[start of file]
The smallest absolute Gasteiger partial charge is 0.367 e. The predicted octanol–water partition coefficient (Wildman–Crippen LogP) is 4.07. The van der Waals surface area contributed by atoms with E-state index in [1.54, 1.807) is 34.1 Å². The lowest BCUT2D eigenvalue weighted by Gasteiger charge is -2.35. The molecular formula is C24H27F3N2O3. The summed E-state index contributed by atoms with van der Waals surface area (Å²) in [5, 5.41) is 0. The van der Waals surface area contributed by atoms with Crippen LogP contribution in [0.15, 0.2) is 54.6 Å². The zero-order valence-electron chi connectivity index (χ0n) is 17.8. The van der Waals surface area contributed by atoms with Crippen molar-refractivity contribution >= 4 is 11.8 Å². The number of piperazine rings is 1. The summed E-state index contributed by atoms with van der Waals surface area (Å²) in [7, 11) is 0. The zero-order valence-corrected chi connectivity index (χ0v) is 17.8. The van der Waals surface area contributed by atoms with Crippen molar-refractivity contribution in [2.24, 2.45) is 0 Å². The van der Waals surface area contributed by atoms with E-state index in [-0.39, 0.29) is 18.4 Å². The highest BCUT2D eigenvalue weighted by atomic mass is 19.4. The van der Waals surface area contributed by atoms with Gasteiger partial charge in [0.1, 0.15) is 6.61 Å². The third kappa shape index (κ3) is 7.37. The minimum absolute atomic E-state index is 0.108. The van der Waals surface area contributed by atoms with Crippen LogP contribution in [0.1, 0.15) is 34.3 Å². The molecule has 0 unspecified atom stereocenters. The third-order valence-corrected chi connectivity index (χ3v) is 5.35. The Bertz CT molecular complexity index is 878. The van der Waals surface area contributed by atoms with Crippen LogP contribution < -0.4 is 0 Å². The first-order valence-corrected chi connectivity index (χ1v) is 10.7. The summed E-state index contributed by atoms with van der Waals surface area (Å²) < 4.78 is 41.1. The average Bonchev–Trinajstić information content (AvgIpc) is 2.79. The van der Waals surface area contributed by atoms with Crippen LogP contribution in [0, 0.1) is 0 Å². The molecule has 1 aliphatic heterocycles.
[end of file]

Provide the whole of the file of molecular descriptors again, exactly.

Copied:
The smallest absolute Gasteiger partial charge is 0.367 e. The predicted octanol–water partition coefficient (Wildman–Crippen LogP) is 4.07. The van der Waals surface area contributed by atoms with E-state index in [1.54, 1.807) is 34.1 Å². The lowest BCUT2D eigenvalue weighted by Gasteiger charge is -2.35. The molecular formula is C24H27F3N2O3. The summed E-state index contributed by atoms with van der Waals surface area (Å²) in [5, 5.41) is 0. The van der Waals surface area contributed by atoms with Crippen LogP contribution in [0.15, 0.2) is 54.6 Å². The zero-order valence-electron chi connectivity index (χ0n) is 17.8. The van der Waals surface area contributed by atoms with Crippen molar-refractivity contribution >= 4 is 11.8 Å². The number of piperazine rings is 1. The summed E-state index contributed by atoms with van der Waals surface area (Å²) in [7, 11) is 0. The zero-order valence-corrected chi connectivity index (χ0v) is 17.8. The van der Waals surface area contributed by atoms with Crippen molar-refractivity contribution in [2.24, 2.45) is 0 Å². The van der Waals surface area contributed by atoms with E-state index in [-0.39, 0.29) is 18.4 Å². The highest BCUT2D eigenvalue weighted by atomic mass is 19.4. The van der Waals surface area contributed by atoms with Gasteiger partial charge in [0.1, 0.15) is 6.61 Å². The third kappa shape index (κ3) is 7.37. The minimum absolute atomic E-state index is 0.108. The van der Waals surface area contributed by atoms with Crippen LogP contribution in [0.1, 0.15) is 34.3 Å². The molecule has 0 unspecified atom stereocenters. The third-order valence-corrected chi connectivity index (χ3v) is 5.35. The Bertz CT molecular complexity index is 878. The van der Waals surface area contributed by atoms with Crippen LogP contribution < -0.4 is 0 Å². The first-order valence-corrected chi connectivity index (χ1v) is 10.7. The summed E-state index contributed by atoms with van der Waals surface area (Å²) < 4.78 is 41.1. The average Bonchev–Trinajstić information content (AvgIpc) is 2.79. The van der Waals surface area contributed by atoms with Crippen LogP contribution in [0, 0.1) is 0 Å². The molecule has 1 aliphatic heterocycles.